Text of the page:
Bernie Sanders was the clear winner in the first debate among candidates for the Democratic Party's presidential nomination. And it wasn’t because he is more “likable” than the front-runner, Hillary Clinton. He won because he is more honest.
Hillary Clinton's “likeability” has received a lot of attention over the years. Does she come across as warm and caring? Does she have a sense of humor? Is her laugh convincing? In the 2008 primaries, President Barack Obama famously offered his rival a backhanded compliment, calling her “likable enough.”
For some voters, or at least some Beltway pundits, likability is a compelling factor in deciding who to vote for. But for many of us, it is not. Some voters actually watch debates to discern the candidates’ beliefs on the issues of the day — and last night’s debate revealed far more about the candidates’ beliefs and priorities than it did about their temperaments.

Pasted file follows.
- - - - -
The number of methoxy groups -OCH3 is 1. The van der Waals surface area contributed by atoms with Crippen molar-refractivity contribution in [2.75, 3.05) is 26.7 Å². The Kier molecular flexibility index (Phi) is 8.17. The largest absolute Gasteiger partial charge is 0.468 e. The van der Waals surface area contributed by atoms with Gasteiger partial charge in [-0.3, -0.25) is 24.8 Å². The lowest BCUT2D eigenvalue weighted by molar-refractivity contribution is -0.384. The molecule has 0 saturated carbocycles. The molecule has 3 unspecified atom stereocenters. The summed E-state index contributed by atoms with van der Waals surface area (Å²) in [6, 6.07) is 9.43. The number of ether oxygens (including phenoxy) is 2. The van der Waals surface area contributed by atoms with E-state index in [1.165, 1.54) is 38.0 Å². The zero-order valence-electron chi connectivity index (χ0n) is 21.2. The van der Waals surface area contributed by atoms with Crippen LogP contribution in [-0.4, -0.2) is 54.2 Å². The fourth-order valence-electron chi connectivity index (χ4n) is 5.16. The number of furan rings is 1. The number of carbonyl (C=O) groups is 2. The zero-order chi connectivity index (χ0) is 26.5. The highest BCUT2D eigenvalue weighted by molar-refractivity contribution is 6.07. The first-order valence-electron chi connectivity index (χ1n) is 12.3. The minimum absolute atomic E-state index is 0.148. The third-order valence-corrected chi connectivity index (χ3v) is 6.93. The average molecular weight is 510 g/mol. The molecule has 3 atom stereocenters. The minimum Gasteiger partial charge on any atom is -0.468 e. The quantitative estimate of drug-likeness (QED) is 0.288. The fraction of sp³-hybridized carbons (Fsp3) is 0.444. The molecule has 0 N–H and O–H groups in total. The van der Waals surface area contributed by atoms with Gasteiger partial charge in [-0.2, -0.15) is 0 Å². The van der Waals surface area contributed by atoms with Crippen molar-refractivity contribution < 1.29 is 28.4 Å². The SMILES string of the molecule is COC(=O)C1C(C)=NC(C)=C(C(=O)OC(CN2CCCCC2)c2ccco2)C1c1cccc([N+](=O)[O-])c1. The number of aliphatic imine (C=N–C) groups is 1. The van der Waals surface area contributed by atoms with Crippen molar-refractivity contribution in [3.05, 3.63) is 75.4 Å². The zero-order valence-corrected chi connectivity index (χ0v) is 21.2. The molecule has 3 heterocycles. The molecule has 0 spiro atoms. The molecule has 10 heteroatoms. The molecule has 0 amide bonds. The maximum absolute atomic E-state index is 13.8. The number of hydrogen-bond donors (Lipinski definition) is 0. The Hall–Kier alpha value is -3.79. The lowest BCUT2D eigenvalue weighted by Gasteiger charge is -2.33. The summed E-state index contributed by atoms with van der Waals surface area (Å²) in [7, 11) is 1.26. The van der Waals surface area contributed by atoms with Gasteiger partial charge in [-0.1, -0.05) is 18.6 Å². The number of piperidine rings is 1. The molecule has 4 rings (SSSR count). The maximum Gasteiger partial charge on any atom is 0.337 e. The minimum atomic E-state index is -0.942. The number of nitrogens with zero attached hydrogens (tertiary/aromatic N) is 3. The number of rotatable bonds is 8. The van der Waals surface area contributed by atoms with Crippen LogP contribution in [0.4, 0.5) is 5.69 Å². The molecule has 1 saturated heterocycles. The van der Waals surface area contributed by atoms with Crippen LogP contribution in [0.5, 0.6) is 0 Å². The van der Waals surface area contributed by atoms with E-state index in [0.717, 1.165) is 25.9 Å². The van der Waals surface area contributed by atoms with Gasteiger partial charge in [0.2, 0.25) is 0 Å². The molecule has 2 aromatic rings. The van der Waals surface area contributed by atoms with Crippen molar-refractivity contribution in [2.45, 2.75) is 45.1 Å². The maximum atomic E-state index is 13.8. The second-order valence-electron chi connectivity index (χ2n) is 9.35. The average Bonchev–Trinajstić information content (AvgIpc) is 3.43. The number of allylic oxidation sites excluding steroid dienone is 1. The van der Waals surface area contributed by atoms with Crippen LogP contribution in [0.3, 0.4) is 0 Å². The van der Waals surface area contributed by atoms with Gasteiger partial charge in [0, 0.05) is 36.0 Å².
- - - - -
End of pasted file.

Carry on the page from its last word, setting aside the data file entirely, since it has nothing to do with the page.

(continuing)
The debate was promoted on CNN as a kind of cage fight for political nerds: “Democratic candidates in one another's face for the first time” read the text at the bottom of the screen. It lived up to the hype: Anderson Cooper, the moderator, was dogged in asking challenging questions and extracting clear and unambiguous answers from reluctant candidates. The tone of those answers was less aggressive; unlike in the Republican debates, the candidates voiced coherent and often reasonable opinions that revealed substantive differences in their views on policy. Only one candidate, Jim Webb, bragged about killing a man, and none spoke hatefully about women or Mexicans (though the fact that this makes the Democrats looks good speaks to the soft bigotry of low expectations!).